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Returning to Work During COVID-19 : Answering Your Questions

With many people returning to work this week, there has been no shortage of questions around employees rights during this difficult time. We have compiled some of the most common questions and answers below.
After the Prime Ministers speech on the 10th of May, who is entitled to go back to work?

People should continue to work from home wherever possible. If it is not possible for them to work from home and their workplace is open (e.g. if they work in food production, construction, manufacturing, logistics or distribution) they are expected to travel to work and attend the workplace.


I’m worried about contracting COVID-19 in my workplace, can I refuse to go back to work and still claim furlough pay?

It is the employer who claims wages via the Government’s Coronavirus Job Retention Scheme (or at least 80% of wages up to a maximum of £2,500). It is, therefore, up to the employer to decide which employees should be on furlough leave rather than it being a choice available to the employee. Employers should only furlough employees in appropriate circumstances in accordance with the Coronavirus Job Retention Scheme. If employees have concerns about contracting COVID-19 in the workplace, they should discuss these concerns with their manager/HR in order to get a better understanding of what health and safety measures are in place. BEIS have also issued sector relevant guidance to employers about the measures employers should be taking in the workplace in order to ensure/promote social distancing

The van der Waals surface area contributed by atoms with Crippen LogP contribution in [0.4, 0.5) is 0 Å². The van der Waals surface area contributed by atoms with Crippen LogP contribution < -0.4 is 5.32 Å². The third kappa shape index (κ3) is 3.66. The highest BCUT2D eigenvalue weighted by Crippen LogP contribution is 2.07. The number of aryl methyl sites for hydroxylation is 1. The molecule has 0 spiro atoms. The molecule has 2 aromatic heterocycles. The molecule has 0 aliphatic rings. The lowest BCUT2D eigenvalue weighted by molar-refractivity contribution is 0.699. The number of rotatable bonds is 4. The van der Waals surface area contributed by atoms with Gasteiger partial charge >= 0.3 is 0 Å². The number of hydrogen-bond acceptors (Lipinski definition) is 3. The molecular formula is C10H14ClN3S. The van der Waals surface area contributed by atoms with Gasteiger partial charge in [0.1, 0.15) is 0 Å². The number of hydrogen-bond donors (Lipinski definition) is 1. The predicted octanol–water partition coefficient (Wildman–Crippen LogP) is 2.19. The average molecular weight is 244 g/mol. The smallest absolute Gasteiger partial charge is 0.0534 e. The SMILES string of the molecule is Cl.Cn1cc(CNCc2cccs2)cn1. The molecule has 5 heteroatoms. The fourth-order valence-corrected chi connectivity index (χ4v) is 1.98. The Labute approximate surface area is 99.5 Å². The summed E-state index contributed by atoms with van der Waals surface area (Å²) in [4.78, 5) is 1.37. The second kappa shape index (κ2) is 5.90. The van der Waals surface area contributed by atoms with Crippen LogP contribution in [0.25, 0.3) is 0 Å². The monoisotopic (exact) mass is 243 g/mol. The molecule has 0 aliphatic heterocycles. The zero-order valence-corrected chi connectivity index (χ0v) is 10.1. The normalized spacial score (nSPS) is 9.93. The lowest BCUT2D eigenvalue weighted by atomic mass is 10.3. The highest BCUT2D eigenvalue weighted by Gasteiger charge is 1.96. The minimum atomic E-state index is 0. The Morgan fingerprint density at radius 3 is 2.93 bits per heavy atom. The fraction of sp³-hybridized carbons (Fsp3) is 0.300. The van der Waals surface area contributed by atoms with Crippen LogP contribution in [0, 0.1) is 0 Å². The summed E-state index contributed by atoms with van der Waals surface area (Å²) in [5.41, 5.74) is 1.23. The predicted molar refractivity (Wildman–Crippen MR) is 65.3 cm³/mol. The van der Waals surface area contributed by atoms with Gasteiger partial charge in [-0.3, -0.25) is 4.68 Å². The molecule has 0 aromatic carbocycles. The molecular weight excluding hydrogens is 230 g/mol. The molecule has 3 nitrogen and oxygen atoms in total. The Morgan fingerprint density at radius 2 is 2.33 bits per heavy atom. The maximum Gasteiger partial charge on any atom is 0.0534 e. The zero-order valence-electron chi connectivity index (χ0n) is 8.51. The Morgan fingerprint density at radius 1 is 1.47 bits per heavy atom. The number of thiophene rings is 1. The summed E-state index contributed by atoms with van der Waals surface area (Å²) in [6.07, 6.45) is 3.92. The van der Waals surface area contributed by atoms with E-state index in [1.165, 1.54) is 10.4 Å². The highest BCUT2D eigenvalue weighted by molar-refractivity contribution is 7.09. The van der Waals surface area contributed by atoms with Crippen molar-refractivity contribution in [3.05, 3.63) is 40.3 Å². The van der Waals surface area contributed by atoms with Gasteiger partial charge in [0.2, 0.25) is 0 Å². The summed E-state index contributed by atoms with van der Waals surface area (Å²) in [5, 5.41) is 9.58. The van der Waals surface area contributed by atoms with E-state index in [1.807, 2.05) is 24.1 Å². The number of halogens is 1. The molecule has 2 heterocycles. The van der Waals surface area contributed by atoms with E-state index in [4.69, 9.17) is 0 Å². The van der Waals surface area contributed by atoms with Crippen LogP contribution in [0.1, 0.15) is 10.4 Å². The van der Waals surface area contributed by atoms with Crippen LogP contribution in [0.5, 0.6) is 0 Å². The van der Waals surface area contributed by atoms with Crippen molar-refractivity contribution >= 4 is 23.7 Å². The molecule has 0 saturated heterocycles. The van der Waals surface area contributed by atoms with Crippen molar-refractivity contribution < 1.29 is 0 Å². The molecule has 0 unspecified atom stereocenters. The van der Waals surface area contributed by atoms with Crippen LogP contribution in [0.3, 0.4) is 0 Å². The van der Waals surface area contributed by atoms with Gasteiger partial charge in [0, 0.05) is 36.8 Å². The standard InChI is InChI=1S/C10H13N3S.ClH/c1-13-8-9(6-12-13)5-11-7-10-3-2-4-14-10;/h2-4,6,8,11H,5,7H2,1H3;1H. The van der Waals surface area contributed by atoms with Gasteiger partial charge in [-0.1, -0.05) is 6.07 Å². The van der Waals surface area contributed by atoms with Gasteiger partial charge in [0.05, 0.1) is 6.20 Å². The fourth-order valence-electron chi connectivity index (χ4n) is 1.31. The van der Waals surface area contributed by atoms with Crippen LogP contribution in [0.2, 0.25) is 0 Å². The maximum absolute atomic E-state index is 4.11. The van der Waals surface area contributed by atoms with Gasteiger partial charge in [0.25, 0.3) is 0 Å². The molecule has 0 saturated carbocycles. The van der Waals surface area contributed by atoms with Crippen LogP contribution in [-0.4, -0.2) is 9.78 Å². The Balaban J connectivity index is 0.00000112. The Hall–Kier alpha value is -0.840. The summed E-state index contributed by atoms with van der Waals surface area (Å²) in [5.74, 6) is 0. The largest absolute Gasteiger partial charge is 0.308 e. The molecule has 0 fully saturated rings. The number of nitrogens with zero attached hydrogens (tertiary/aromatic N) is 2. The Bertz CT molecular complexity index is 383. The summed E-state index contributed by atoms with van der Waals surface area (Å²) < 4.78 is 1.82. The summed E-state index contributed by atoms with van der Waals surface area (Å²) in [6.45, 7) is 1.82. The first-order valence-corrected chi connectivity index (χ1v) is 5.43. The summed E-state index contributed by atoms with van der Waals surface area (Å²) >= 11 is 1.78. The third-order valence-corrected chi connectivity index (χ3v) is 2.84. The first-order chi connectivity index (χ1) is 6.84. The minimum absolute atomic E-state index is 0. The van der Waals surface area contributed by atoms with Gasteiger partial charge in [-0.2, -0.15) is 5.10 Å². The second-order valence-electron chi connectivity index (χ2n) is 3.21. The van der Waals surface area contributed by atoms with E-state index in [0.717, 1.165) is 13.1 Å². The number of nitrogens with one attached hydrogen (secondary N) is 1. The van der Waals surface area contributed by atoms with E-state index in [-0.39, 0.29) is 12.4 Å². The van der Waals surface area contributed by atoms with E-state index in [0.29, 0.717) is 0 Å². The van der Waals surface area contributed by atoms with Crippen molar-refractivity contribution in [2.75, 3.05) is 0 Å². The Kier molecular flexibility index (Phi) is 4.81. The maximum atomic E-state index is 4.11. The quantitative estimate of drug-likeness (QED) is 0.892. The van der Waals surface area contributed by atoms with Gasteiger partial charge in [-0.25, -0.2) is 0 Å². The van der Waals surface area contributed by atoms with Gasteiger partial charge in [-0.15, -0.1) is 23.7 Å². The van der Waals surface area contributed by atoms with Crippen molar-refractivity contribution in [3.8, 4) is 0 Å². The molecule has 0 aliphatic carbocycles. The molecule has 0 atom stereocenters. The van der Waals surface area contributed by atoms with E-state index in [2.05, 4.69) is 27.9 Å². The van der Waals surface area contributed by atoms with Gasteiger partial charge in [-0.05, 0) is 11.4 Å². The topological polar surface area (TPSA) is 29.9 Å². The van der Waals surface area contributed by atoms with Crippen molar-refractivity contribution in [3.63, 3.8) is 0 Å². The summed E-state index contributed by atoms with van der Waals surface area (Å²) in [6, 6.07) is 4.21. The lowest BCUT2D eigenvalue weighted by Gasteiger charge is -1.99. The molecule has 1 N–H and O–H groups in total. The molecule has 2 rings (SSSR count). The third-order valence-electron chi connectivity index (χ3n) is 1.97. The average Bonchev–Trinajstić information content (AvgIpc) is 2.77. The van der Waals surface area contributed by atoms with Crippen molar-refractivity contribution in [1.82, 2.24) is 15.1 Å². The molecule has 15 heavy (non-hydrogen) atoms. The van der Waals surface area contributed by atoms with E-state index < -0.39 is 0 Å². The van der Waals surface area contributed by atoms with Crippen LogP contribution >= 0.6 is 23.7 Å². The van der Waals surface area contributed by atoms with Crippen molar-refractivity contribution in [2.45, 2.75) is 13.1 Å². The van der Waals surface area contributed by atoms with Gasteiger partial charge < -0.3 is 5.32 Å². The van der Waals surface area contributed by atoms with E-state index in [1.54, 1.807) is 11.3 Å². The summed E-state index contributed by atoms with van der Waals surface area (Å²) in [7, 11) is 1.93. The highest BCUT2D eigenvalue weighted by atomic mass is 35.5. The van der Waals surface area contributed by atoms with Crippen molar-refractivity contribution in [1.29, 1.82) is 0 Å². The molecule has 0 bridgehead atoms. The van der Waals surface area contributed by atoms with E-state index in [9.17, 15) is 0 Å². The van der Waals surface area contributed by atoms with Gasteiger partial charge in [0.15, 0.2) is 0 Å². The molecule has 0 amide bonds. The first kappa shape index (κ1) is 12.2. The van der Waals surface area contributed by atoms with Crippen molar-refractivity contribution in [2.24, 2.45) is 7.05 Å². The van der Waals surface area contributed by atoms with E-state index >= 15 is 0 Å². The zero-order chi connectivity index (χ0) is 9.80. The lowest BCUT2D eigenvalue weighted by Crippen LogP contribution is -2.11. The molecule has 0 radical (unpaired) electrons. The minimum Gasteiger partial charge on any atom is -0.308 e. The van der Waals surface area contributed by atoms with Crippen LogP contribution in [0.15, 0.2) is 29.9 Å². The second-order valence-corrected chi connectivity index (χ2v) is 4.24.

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Do I need to go back to work even though I am currently caring for dependants?

If the workplace is open (and you cannot work from home) you will be expected to return even if you are caring for dependants and even though schools have not yet opened. However, anyone categorised as an essential worker will be able to send their children to school/nurseries as per the current arrangements. Dependants leave is available for emergency childcare but usually only for a short period, e.g. 2 days. If returning to work is very difficult, you can speak to your manager/HR about the possibility of taking a period of unpaid leave and/or holiday or agreeing a temporary flexible working arrangement (with hours which fit around childcare) whilst schools/nurseries are still closed.


Am I entitled to COVID-19 testing now that I am being asked to return to work?

You can apply for a test if you have symptoms (or live with someone who has symptoms) if (a) you have been asked to go back to the workplace because you cannot work from home or (b) you are classed by the Government as an “essential worker” (e.g. NHS staff, police, teachers, social workers, those involved in food production/sales).


I own a manufacturing/building company, do I have to send my employees back to work or is it up to my discretion?